Using the Beacon API
We need to capture performance data as the user is leaving the page. The Beacon gives us a reliable way to do that. Users are so annoying! There they go, leaving the page before we can save the data to the API. Back in the old days, we would attach a
window.unload handler and try to send an AJAX request, but this was slow and unreliable.
Enter the Beacon API to give us a better way.
The Beacon provides a reliable way to send a small amount of data after the page has been unloaded. It’s not bound to the lifetime of the page and it doesn’t slow down the user.
Here is the source for the beacon demo on GitHub.
The Beacon is exposed on the
navigator object as
sendBeacon with the URL and the text string to be sent. The browser handles the rest. We still want to attach our call to
sendBeacon to the
unload event, so that we queue our data to be sent as the page is closing.
Here is a simple example:
Showing Beacon Requests in DevTools
Running this code, you may not see the beacon requests in your devTools. This is because the beacon requests often happen after the page has unloaded, and the devTools history has been cleared. Turn on “Persist Logs” in your network panel, and you should see the beacon responses.
In Chrome, there is a longstanding bug where beacon requests are always shown in “(Pending)” status. This is expected, and it doesn’t mean your beacon is broken :).
Changing the Content-Type
If you examine the network requests for the beacon, you’ll see that the requests are being sent with a
Content-Type header of “text/plain”, which isn’t strictly correct because we are sending a JSON string. Many server technologies will automatically detect and parse the content if sent with the correct headers, so it would be nice if we could correct the
Content-Type to “application/json”.
In the MDN page on beacon, it shows an example using a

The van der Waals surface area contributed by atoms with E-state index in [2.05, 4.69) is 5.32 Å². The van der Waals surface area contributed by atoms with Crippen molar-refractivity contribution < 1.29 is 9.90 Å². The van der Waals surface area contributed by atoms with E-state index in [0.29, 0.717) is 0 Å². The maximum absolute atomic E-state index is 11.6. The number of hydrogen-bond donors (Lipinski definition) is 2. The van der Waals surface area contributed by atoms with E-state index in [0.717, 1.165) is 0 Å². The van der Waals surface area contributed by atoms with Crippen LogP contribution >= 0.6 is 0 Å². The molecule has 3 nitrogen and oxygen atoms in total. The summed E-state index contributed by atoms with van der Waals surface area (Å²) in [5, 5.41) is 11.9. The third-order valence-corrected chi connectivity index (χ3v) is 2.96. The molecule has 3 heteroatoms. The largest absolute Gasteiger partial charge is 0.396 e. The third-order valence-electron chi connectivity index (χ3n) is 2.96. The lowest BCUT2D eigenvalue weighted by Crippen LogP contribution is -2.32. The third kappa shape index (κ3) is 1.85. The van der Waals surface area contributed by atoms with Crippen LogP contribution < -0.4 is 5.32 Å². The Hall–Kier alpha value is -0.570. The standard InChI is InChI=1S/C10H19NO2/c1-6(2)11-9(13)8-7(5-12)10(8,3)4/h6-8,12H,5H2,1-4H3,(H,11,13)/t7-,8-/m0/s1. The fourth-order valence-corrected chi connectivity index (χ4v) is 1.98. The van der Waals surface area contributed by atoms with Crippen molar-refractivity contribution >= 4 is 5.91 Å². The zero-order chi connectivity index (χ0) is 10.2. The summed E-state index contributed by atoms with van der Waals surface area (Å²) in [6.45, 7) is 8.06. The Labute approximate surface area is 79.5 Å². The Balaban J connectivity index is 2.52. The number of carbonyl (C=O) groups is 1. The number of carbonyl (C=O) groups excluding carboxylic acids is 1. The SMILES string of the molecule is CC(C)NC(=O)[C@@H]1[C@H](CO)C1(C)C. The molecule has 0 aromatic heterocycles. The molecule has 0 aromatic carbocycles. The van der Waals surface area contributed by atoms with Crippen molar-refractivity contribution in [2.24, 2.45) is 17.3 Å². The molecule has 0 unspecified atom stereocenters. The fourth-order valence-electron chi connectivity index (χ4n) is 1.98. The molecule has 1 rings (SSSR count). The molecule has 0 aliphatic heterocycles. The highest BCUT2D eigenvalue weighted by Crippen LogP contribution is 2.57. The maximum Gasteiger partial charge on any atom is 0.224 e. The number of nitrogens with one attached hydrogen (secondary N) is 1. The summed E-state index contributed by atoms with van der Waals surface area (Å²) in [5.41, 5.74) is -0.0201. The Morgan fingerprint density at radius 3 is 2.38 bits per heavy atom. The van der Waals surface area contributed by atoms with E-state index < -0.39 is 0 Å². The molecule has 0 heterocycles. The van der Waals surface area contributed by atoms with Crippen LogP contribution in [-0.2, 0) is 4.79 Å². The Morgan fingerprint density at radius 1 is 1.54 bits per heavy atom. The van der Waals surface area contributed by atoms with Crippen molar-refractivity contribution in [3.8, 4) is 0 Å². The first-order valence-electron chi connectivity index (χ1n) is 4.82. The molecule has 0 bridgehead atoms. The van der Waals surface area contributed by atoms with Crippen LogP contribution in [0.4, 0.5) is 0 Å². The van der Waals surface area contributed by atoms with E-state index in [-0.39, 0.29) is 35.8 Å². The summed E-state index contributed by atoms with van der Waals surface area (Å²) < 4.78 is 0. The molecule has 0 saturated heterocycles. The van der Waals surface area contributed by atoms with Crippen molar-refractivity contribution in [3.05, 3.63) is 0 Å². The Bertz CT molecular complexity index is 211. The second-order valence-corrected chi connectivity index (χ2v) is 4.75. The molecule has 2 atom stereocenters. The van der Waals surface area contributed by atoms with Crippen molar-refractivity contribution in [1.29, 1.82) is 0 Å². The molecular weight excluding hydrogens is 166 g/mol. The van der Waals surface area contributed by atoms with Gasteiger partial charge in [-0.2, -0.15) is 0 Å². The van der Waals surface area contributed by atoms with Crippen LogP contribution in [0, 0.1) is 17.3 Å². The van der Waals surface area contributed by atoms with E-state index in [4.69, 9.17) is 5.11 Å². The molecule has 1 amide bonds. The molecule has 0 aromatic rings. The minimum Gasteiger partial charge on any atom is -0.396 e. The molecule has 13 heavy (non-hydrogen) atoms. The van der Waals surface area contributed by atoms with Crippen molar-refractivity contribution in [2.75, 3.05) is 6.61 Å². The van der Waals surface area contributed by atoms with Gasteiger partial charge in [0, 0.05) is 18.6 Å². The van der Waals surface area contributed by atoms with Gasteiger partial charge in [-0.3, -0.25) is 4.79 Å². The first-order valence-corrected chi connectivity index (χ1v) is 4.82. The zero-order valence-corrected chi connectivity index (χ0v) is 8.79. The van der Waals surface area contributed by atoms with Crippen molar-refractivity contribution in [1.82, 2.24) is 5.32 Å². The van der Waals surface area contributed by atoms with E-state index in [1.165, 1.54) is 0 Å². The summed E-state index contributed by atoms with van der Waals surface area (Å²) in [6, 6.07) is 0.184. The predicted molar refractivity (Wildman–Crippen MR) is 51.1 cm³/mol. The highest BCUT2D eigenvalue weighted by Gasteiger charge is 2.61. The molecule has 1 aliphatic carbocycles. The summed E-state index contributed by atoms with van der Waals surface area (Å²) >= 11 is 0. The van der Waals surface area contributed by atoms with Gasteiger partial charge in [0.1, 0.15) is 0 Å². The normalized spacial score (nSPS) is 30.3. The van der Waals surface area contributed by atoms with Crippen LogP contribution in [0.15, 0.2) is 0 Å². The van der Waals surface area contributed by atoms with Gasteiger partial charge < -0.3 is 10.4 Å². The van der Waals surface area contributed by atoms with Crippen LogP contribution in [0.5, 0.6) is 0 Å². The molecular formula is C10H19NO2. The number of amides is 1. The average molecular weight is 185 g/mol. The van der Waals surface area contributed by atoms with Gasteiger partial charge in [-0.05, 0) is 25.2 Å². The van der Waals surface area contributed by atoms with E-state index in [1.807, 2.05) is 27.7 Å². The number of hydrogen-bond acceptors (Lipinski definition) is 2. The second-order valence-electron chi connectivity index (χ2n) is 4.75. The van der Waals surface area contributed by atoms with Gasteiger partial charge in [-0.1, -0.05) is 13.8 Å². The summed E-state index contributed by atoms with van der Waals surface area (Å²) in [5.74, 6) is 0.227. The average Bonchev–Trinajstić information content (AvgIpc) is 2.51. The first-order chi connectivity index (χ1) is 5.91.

Blob to set the
Unfortunately, this DOES NOT WORK.
Content-Type requires this request to include the Cross-Origin Resource Sharing (CORS) headers, which are a Pain-In-The-Ass (PITA).
Not only do the CORS headers need to be properly configured, but we would need to ensure that a request has been sent to our API before we attempt to send the beacon in order to handle the CORS preflight request.
Even if you jump through all these hoops, it’s not going to work in Chrome anyway. As of Chrome 39, this behavior has been disabled due to a security concern.
So stick with text/plain and handle the JSON serialization yourself.
Dealing with Safari
Safari needs to be different. Safari does not always trigger the
unload event due to performance concerns, especially when navigating to new domains and on mobile devices.
Instead, Safari will trigger the
pagehide event each time the page loses focus, including on navigation. Compatibility of the
pagehide event is not well documented, but it worked for me on Chrome 81, Firefox 76, and Safari 13.
We can modify our code to listen to either event, which should cover all the browser cases.
The Beacon API lets us send data to our API after the user has closed the page. At Request Metrics, we use this to send out final performance data about the page. Subscribe to our YouTube channel where we’ve documented our journey building Request Metrics.